Monday, October 18, 2021

Childhood disease wins a new researcher

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It might sound like a contradiction, but the more she learned, the less she knew. Answers leading to questions

As she took more classes, she couldn’t help but want to learn more, saying, “there’s a lot more unknown than there is known.” “The program has a direct connection with Sanford Health, so we get to work more directly with clinicians and see the clinical aspects of the research. That’s what was really interesting for me because I’m interested in medical research.

The uniqueness of the SPUR program is the reason she applied. What have you learned?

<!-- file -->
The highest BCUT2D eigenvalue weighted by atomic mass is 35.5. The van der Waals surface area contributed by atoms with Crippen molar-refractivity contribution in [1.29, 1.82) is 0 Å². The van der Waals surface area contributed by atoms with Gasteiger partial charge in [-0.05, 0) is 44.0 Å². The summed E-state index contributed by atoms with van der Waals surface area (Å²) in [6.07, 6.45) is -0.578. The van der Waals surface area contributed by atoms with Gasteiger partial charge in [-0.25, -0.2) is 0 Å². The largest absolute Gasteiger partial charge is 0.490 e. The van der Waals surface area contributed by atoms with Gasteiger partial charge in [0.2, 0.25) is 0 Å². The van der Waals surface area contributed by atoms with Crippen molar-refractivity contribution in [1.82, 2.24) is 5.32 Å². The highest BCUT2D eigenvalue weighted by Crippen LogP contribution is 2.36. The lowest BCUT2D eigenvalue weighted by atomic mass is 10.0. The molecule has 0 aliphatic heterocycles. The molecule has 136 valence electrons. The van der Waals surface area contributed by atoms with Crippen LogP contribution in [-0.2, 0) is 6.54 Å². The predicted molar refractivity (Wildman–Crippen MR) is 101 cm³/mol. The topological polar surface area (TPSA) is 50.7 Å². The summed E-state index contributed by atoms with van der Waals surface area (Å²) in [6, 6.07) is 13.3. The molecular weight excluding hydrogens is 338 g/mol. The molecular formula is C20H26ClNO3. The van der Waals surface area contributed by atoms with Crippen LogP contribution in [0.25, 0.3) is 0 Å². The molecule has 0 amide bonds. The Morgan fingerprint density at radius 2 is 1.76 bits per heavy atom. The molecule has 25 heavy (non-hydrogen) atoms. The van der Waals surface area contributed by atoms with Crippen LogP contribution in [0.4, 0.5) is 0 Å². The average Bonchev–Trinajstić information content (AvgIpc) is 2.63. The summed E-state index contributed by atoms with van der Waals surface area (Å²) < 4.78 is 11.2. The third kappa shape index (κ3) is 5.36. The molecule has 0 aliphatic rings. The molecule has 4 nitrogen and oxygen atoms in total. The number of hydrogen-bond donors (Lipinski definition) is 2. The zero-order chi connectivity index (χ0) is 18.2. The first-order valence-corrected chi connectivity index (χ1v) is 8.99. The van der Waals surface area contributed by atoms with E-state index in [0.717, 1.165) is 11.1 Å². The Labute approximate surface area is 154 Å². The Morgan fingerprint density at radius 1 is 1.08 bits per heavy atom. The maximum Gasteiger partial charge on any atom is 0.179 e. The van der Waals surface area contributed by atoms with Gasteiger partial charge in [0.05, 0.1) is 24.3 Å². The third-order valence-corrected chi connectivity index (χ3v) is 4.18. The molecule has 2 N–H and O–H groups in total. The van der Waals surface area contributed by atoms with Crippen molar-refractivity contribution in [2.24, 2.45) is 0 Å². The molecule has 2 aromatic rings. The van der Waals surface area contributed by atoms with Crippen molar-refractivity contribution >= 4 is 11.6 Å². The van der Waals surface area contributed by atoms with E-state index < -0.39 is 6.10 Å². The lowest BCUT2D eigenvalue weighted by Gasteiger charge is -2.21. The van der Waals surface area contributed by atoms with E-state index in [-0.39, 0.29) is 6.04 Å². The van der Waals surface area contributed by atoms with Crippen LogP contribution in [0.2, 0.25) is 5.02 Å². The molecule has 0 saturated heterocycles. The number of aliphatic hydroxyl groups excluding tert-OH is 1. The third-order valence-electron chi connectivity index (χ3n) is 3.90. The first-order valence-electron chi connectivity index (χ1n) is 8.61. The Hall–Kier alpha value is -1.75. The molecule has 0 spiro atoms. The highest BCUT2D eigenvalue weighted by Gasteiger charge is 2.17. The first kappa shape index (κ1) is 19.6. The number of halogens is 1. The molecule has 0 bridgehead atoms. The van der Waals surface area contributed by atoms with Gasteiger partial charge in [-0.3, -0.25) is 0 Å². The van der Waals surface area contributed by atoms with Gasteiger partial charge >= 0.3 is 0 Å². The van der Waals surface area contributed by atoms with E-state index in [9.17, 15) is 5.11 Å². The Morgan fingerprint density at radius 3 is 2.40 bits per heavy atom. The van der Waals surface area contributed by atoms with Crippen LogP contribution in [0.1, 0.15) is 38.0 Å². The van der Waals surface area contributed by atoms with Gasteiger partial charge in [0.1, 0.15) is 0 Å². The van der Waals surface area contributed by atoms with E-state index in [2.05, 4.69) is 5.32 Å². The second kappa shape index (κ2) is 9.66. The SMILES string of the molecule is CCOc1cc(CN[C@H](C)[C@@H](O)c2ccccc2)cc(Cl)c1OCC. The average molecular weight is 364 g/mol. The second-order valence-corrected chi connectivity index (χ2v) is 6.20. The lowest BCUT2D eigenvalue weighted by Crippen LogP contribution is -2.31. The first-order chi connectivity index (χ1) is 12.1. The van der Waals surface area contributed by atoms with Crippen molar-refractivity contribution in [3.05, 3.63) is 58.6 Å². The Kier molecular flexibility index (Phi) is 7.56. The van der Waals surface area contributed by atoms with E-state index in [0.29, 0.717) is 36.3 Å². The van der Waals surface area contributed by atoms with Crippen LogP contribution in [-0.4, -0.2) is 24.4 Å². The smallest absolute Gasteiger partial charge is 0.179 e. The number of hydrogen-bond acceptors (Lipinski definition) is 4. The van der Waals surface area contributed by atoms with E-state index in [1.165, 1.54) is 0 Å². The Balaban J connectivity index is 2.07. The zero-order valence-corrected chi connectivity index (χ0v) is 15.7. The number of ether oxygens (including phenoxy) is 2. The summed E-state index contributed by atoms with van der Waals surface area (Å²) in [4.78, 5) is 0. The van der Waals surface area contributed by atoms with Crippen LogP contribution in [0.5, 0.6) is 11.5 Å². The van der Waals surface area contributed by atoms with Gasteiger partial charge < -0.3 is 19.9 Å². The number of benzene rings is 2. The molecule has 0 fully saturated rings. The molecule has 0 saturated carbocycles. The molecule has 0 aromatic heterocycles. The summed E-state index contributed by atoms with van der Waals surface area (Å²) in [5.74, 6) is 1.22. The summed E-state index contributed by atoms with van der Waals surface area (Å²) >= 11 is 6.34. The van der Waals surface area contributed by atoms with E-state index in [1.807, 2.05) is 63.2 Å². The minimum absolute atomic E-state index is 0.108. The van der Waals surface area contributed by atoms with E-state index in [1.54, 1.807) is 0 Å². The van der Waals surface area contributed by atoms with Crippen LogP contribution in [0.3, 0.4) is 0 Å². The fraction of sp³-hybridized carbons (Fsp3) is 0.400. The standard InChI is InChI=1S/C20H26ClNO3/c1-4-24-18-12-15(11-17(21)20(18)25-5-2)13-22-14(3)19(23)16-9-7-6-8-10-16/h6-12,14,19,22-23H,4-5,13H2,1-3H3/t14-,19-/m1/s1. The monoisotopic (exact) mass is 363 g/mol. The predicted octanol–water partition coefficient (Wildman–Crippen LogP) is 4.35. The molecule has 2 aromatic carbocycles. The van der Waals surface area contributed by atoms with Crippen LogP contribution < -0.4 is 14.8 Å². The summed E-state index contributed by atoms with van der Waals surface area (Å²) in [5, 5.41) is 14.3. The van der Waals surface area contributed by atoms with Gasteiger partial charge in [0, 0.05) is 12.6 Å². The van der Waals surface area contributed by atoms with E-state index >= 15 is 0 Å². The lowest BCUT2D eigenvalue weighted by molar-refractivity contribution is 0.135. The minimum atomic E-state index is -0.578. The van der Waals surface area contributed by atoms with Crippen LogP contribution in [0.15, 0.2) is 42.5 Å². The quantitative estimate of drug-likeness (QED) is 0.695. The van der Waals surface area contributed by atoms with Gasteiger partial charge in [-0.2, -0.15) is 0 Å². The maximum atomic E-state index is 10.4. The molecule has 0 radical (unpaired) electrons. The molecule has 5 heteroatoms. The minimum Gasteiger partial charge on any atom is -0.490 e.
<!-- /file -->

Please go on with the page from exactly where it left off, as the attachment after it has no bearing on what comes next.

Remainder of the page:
This curiosity and desire to learn more was the catalyst to her applying for the SPUR program. “The really interesting thing is that there’s always something else to learn about. And that’s the main goal of research. To figure something out that no one else knows yet,” she explained.

She’s an understudy in Dr. Lance Lee’s research lab. Dr. Lee’s program is devoted to understanding how motile cilia function and how dysfunction results in pediatric disease. She’s always had a desire to learn more, and that’s been filled throughout the SPUR program.

“I’ve never done anything like this before,” she said. Team-based atmosphere Seffrood’s project is to knock down motile cilia genes and study the effect of knocked-down genes have on cilia structure.

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